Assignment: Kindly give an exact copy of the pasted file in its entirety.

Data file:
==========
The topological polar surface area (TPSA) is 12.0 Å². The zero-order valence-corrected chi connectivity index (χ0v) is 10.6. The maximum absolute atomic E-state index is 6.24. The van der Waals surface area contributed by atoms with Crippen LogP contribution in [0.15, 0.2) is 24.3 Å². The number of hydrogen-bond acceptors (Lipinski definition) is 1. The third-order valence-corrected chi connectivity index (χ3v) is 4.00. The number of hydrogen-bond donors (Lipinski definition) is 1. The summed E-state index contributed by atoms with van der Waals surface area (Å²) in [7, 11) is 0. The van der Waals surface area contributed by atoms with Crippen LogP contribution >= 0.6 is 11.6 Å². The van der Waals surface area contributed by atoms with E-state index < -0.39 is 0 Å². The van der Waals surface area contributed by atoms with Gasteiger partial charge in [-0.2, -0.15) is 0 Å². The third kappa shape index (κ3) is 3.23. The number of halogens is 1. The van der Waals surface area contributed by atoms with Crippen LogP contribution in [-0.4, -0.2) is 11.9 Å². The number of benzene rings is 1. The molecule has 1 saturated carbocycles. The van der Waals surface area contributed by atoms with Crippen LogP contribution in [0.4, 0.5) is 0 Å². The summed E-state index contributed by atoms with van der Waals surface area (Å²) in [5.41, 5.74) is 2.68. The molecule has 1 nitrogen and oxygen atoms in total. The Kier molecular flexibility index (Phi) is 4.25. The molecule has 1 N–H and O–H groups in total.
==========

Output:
The topological polar surface area (TPSA) is 12.0 Å². The zero-order valence-corrected chi connectivity index (χ0v) is 10.6. The maximum absolute atomic E-state index is 6.24. The van der Waals surface area contributed by atoms with Crippen LogP contribution in [0.15, 0.2) is 24.3 Å². The number of hydrogen-bond acceptors (Lipinski definition) is 1. The third-order valence-corrected chi connectivity index (χ3v) is 4.00. The number of hydrogen-bond donors (Lipinski definition) is 1. The summed E-state index contributed by atoms with van der Waals surface area (Å²) in [7, 11) is 0. The van der Waals surface area contributed by atoms with Crippen LogP contribution >= 0.6 is 11.6 Å². The van der Waals surface area contributed by atoms with E-state index < -0.39 is 0 Å². The van der Waals surface area contributed by atoms with Gasteiger partial charge in [-0.2, -0.15) is 0 Å². The third kappa shape index (κ3) is 3.23. The number of halogens is 1. The van der Waals surface area contributed by atoms with Crippen LogP contribution in [-0.4, -0.2) is 11.9 Å². The number of benzene rings is 1. The molecule has 1 saturated carbocycles. The van der Waals surface area contributed by atoms with Crippen LogP contribution in [0.4, 0.5) is 0 Å². The summed E-state index contributed by atoms with van der Waals surface area (Å²) in [5.41, 5.74) is 2.68. The molecule has 1 nitrogen and oxygen atoms in total. The Kier molecular flexibility index (Phi) is 4.25. The molecule has 1 N–H and O–H groups in total.